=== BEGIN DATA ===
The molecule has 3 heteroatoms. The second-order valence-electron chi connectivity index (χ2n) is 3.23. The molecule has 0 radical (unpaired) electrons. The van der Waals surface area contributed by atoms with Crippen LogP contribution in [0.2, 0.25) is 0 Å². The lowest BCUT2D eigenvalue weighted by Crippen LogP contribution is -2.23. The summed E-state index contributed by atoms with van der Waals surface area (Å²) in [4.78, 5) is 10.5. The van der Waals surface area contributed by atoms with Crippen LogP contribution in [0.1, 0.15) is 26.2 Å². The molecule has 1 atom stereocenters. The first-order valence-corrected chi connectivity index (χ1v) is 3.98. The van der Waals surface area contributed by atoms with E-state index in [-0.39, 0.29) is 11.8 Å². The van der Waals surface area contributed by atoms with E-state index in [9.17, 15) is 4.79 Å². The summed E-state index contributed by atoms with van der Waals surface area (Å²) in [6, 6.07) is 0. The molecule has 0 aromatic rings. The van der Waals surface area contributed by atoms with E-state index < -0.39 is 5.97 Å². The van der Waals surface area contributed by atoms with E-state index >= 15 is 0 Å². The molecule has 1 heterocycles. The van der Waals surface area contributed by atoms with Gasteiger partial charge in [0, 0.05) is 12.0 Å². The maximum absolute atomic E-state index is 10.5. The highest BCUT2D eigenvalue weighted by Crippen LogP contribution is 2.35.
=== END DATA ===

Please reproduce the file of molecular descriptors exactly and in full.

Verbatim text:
The molecule has 3 heteroatoms. The second-order valence-electron chi connectivity index (χ2n) is 3.23. The molecule has 0 radical (unpaired) electrons. The van der Waals surface area contributed by atoms with Crippen LogP contribution in [0.2, 0.25) is 0 Å². The lowest BCUT2D eigenvalue weighted by Crippen LogP contribution is -2.23. The summed E-state index contributed by atoms with van der Waals surface area (Å²) in [4.78, 5) is 10.5. The van der Waals surface area contributed by atoms with Crippen LogP contribution in [0.1, 0.15) is 26.2 Å². The molecule has 1 atom stereocenters. The first-order valence-corrected chi connectivity index (χ1v) is 3.98. The van der Waals surface area contributed by atoms with E-state index in [-0.39, 0.29) is 11.8 Å². The van der Waals surface area contributed by atoms with E-state index in [9.17, 15) is 4.79 Å². The summed E-state index contributed by atoms with van der Waals surface area (Å²) in [6, 6.07) is 0. The molecule has 0 aromatic rings. The van der Waals surface area contributed by atoms with E-state index < -0.39 is 5.97 Å². The van der Waals surface area contributed by atoms with E-state index >= 15 is 0 Å². The molecule has 1 heterocycles. The van der Waals surface area contributed by atoms with Gasteiger partial charge in [0, 0.05) is 12.0 Å². The maximum absolute atomic E-state index is 10.5. The highest BCUT2D eigenvalue weighted by Crippen LogP contribution is 2.35.